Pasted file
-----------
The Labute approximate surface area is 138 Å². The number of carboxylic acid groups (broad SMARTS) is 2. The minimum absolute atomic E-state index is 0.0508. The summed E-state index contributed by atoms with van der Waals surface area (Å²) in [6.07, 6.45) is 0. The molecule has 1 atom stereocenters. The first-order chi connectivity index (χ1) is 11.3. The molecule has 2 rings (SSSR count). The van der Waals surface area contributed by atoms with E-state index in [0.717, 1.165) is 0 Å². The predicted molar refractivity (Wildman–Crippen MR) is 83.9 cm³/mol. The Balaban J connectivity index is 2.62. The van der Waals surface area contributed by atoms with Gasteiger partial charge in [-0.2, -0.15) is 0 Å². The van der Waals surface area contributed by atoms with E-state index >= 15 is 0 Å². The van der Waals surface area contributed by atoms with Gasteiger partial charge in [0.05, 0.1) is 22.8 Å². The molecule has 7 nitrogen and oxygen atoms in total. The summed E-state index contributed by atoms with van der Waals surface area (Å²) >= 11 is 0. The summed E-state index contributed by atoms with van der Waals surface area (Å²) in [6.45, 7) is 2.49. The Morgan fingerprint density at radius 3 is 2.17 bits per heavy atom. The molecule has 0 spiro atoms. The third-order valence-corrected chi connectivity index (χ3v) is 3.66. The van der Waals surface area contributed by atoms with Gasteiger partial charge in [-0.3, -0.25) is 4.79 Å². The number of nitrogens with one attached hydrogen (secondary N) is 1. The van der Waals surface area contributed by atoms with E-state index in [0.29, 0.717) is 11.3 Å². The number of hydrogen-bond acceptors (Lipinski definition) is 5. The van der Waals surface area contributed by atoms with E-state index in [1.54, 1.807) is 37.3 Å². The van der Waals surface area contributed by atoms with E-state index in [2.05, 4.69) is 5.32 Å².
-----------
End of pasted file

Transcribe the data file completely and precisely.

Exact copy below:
The Labute approximate surface area is 138 Å². The number of carboxylic acid groups (broad SMARTS) is 2. The minimum absolute atomic E-state index is 0.0508. The summed E-state index contributed by atoms with van der Waals surface area (Å²) in [6.07, 6.45) is 0. The molecule has 1 atom stereocenters. The first-order chi connectivity index (χ1) is 11.3. The molecule has 2 rings (SSSR count). The van der Waals surface area contributed by atoms with E-state index in [0.717, 1.165) is 0 Å². The predicted molar refractivity (Wildman–Crippen MR) is 83.9 cm³/mol. The Balaban J connectivity index is 2.62. The van der Waals surface area contributed by atoms with Gasteiger partial charge in [-0.2, -0.15) is 0 Å². The van der Waals surface area contributed by atoms with E-state index >= 15 is 0 Å². The van der Waals surface area contributed by atoms with Gasteiger partial charge in [0.05, 0.1) is 22.8 Å². The molecule has 7 nitrogen and oxygen atoms in total. The summed E-state index contributed by atoms with van der Waals surface area (Å²) >= 11 is 0. The summed E-state index contributed by atoms with van der Waals surface area (Å²) in [6.45, 7) is 2.49. The Morgan fingerprint density at radius 3 is 2.17 bits per heavy atom. The molecule has 0 spiro atoms. The third-order valence-corrected chi connectivity index (χ3v) is 3.66. The van der Waals surface area contributed by atoms with Gasteiger partial charge in [-0.3, -0.25) is 4.79 Å². The number of nitrogens with one attached hydrogen (secondary N) is 1. The van der Waals surface area contributed by atoms with E-state index in [0.29, 0.717) is 11.3 Å². The number of hydrogen-bond acceptors (Lipinski definition) is 5. The van der Waals surface area contributed by atoms with E-state index in [1.54, 1.807) is 37.3 Å². The van der Waals surface area contributed by atoms with E-state index in [2.05, 4.69) is 5.32 Å².